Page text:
Today, the New Hampshire State Quarter Coin remembers the consternation of the church congregations of 299 years ago.
In his Historic Storms of New England, published in 1891, Sidney Perley described the “dark day” of 1716:
The list of dark days in New England must begin with that of Sunday, Octcber 21, 1716.
The people were gathered in their respective houses of worship, when about eleven o’clock in the forenoon, the outlines of things about them lost their distinctness.
It soon became so dark that the members of the congregations could not recognize each other across the small meeting houses of those days, and shortly after the forms of the people could not be seen except by looking at them toward a window.
A writer says that “one could not recognize another four seats away, nor read a word in a psalm book.”
Some ministers sent to the neighboring houses for candles, unwilling that anything of this kind, preternatural though it might be, should interrupt the services.
Others, believing it would soon pass away, sat down and waited. Some were ready to believe that the darkness of the last day was settling like a pall over nature before its dissolution.
In fact, all people were in a state of more or less excitement.
The darkness continued about half an hour, and when it grew light enough the waiting clergymen rose and finished the services.
The people gathered at the close of the meeting, and discussed the probable cause and meaning of what seemed to be a supernatural occurrence.
The air had been more or less murky for several days, being, as a writer of that time said, “very full of smoke.”
It descended near the earth constantly, when the wind was from the southwest.
On this Sunday dark clouds of smoke had passed over; and it was thought that the wind, which had changed to the eastward, had brought the smoke back again in a dense body, thus darkening the land.
That was the explanation accepted at the time by many of the people, while others believed to the end of their lives that it could not be explained.
Mather deemed the occurrence of sufficient importance to send an account of it to the Royal Philosophical Society in England, which soon after published it in its Transactions.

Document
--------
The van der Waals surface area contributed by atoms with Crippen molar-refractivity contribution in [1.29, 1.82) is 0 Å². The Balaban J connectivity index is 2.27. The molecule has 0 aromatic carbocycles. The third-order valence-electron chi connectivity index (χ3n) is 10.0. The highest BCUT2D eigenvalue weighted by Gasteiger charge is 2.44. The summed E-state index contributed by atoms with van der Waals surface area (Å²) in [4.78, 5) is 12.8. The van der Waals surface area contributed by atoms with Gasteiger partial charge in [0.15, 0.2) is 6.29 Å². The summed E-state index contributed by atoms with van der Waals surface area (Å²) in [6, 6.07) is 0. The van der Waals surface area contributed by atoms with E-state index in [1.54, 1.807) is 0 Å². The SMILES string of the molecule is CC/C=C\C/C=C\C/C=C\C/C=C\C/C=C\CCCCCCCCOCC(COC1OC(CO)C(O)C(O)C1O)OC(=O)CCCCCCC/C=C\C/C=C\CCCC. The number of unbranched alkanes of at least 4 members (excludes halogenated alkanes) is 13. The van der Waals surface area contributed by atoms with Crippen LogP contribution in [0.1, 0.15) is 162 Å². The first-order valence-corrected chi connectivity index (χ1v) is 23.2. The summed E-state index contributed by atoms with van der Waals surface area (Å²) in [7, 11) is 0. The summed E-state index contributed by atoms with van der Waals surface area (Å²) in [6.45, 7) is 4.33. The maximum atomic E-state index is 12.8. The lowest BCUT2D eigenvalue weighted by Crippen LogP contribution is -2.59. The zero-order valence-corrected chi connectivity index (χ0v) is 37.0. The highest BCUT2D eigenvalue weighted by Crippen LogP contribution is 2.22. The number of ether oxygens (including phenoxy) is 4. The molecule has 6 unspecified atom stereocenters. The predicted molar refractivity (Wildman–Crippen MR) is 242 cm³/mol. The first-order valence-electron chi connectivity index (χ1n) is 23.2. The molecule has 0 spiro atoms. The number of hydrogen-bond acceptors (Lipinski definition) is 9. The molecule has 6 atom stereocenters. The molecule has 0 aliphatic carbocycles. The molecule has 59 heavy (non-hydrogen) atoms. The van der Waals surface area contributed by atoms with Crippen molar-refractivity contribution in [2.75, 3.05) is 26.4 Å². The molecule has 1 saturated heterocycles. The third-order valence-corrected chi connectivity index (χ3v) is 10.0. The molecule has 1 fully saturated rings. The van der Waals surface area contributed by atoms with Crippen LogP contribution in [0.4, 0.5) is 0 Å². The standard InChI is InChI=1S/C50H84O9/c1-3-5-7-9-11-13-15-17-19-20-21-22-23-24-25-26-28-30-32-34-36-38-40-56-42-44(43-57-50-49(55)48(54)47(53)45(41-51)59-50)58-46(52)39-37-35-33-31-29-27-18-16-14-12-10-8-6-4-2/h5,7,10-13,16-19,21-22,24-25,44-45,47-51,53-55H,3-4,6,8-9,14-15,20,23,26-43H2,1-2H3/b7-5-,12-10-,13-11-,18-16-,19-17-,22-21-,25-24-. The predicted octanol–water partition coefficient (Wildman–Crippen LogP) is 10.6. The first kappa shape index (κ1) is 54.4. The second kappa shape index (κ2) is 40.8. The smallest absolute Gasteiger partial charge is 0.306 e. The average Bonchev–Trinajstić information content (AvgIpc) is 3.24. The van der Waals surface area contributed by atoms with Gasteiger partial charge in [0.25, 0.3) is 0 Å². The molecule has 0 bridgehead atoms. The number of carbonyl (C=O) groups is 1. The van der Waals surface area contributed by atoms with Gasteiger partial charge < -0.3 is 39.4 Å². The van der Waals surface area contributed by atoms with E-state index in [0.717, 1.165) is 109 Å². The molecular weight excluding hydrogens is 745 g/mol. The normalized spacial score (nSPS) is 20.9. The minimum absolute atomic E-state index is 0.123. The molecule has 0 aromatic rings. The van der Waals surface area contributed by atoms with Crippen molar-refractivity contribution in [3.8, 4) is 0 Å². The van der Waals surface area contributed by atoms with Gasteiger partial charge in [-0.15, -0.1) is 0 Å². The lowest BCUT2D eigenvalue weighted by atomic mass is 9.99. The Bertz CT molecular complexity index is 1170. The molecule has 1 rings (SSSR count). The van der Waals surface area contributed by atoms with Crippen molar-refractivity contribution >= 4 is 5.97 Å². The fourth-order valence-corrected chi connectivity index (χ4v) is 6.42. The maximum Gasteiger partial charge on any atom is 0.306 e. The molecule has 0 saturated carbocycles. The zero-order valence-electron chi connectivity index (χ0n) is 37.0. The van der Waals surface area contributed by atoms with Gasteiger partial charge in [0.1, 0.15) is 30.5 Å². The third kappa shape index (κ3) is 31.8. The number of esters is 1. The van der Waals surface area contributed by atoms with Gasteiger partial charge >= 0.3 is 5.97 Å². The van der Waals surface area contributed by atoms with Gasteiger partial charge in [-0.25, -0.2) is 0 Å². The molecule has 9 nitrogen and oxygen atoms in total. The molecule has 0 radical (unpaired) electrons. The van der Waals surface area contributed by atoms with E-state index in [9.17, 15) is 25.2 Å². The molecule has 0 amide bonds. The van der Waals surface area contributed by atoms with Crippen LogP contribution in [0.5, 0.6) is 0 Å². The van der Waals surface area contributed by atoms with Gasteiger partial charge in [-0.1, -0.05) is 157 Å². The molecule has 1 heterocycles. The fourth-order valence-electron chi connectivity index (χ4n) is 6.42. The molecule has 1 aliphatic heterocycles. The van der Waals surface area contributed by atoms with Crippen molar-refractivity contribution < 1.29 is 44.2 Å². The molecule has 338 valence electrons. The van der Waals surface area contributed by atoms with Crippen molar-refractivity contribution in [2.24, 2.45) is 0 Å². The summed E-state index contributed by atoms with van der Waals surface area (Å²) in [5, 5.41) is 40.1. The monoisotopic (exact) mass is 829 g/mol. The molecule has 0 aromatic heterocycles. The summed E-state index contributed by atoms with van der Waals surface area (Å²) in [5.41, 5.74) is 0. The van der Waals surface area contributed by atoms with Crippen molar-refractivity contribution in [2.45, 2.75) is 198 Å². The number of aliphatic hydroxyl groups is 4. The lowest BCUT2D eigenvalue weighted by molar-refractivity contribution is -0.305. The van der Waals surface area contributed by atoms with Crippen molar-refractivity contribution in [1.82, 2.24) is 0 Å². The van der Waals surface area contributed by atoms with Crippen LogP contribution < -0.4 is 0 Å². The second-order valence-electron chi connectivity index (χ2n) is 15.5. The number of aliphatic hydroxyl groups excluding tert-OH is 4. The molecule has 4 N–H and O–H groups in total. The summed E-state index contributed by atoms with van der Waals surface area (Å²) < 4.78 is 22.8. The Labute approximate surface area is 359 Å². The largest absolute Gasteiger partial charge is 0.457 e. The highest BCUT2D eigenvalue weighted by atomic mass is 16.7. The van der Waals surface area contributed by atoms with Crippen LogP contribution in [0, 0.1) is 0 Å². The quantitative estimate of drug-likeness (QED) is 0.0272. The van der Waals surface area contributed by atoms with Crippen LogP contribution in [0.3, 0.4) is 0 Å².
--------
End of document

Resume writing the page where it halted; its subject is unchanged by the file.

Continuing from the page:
This dark day was probably surpassed only by the famous May day of 1780, of which we have very full accounts.
When we consider how much more superstitious the people were seventy years before, we can in some degree imagine their thoughts and feelings.
Darkness always produces a peculiar feeling, probably from its dampness , and the mystery which seems to be involved in it.
Unnatural darkness, or what seems to be such, certainly produces a weird and gloomy feeling, which would turn a superstitious mind into channels of fear and alarm.
In their Bulletin of October 1912, the United States Forest Service listed the “dark days” of the United States and Canada and provided an explanation.
The record for dark days in the United States and Canada is as follows :
1706 May 12, 10 am, New England.
1716 October 21, 11 am to 11.30 am, New England.
1732 August 9, New England.
1762 October 19, Detroit.
1780 May 19, New England. (Black Friday. The Dark Day.)
1785 October 16, Canada.
1814 July 3, New England to Newfoundland.
1819 November 6-10, New England and Canada.
1836 July 8, New England.
1863 October 16, Canada. (“Brief duration.”)
1868 September 15-October 20, western Oregon and Washington
1881 September 6, New England. (The Yellow Day.)
1887 November 19, Ohio River Valley. (“Smoky Day.”)
1894 September 2, New England.
1902 September 12, western Washington.
1903 June 5, Saratoga, N. Y.
1904 December 2, 10 am, for 15 minutes, Memphis, Tenn.
1910 August 20-25, northern United States, from Idaho and northern Utah eastward to St. Lawrence River.
Most dark days might more properly be called “yellow days.”
Even “Black Friday,” May 19, 1780, which was the most memorable of all the dark days of modern times, was preceded by a gradually increasing yellowness and an odor.
The same was true of the dark days of 1819, 1881, 1894, and 1903.
September 6, 1881, was so distinctly yellow that it is known as “The Yellow Day.”
The evidence that dark days result from fires may be briefed as follows:
In 1716 the air was very full of smoke. During the dark day of 1780 ashes of burnt leaves, soot, and cinders fell in some sections from forest fires in New York and Canada.
In 1785 black rain fell during a thunder shower in the darkened area. In 1814 ashes of burnt wood fell and there was a strong smell of smoke.
In 1819 a shower in the darkened area was discolored as if the water were impregnated with soot.
The fires near Wissitaquik, ME, probably caused the darkness in 1836. In 1868 the smoke from the Coos and St. Helens fires was encountered on the Pacific Ocean.
In 1881 dense smoke was noticed over a large area, chiefly from the Michigan forest fires.
In 1887 the smoke from forest fires to the westward interfered with navigation, became painful to the eyes, and rendered breathing disagreeable.
In 1894 the smoke came chiefly from the Hinckley fire in Minnesota. In 1902 the smoke came from numerous fires, one of the largest being in the South Fork of Lewis River water shed.
In 1903 the smoke was from fires in the Adirondacks. In 1910 the smoke was from the great Idaho fires.
The New Hampshire State Quarter Coin shows beside the Forest Service’s diagram of 1912 illustrating the patterns of the “dark days” in the northeast since the 1780s.